Federal Reserve Discount Window Tapped by Banks for Largest Amount Ever

The troubled banking system continues to struggle to regain its footing following the collapse of several banks that found themselves upside down after a rapid rise in interest rates. The banks holding long-duration assets saw their value tank adding stress to the overall financial system.

Moody’s downgraded the entire banking sector in the past week.

Moody’s has issued a comment on the Federal Reserve’s weekly H.4.1 data release that showed a dramatic increase in borrowing from the Fed’s discount window to $153 billion from $5 billion last Wednesday. Moody’s states this is the largest amount of Federal Reserve discount window borrowing on record. The previous record was during the great recession in 2008, when banks accessed $110 billion.

Moody’s stated that”

“…the release showed that as of 15 March, banks had taken $12 billion in loans from the Fed’s new Bank Term Funding Program (BTFP) facility designed help ease funding strains related to banks’ holdings of long-dated government securities. Separately, despite volatility in European markets, the Federal Reserve reported limited activity on its dollar swap lines, which totaled $472 million as of 15 March, little changed from last week’s $411 million. The other significant contributors to growth in Fed lending besides primary credit and the BTFP facility were $143 billion in Fed loans to the FDIC’s newly established bridge banks.”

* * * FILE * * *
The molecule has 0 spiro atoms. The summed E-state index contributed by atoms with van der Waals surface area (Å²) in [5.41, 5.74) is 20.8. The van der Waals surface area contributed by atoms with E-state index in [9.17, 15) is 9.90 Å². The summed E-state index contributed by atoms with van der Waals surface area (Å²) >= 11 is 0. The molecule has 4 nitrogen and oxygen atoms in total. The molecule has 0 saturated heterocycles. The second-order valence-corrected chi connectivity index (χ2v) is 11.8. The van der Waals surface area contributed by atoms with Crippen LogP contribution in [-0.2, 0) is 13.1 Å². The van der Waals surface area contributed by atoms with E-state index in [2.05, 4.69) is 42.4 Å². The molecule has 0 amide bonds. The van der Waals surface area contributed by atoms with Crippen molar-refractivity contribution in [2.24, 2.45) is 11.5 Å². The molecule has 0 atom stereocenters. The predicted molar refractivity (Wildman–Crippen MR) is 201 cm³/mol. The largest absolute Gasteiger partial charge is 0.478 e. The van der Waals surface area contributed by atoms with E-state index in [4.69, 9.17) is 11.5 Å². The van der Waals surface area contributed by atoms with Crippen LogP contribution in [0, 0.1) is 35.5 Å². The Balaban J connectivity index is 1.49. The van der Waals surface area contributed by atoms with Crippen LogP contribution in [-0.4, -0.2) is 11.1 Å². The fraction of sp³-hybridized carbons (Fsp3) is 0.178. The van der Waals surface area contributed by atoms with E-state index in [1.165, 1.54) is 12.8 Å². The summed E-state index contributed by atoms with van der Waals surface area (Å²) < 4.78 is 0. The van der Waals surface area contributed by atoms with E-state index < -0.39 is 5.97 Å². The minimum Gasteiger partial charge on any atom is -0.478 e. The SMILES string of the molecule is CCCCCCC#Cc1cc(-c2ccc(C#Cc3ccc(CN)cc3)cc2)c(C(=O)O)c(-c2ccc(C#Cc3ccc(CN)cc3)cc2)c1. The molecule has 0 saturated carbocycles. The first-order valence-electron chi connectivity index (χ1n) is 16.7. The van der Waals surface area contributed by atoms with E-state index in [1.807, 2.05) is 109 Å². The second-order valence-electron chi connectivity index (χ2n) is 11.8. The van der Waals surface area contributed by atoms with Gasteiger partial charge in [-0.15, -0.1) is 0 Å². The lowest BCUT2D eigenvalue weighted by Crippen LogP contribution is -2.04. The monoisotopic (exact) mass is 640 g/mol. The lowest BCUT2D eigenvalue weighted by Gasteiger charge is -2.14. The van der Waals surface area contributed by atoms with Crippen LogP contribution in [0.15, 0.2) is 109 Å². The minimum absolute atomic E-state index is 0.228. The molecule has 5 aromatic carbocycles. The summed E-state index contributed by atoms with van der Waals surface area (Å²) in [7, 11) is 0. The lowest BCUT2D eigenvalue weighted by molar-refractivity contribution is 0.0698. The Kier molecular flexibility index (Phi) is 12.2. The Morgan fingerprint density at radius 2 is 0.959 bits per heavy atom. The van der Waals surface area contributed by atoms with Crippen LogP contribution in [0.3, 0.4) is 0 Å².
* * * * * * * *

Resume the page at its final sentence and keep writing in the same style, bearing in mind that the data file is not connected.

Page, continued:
The new BTFP facility created this week offers loans to financial instituions of up to one year to depository institutions pledging US Treasuries, agency debt and agency mortgage-backed securities, and other qualifying assets owned prior to the BTFP facility’s announcement date

In recent days, the size of the Fed’s balance sheet grew $300 billion to $8.7 trillion as of 15 March.

This data reflects the ongoing strain on banks driven by weakening depositor confidence. At the same time, Moody’s said the emergency support is NOT indicative of an elevated risk of “imminent failure.”



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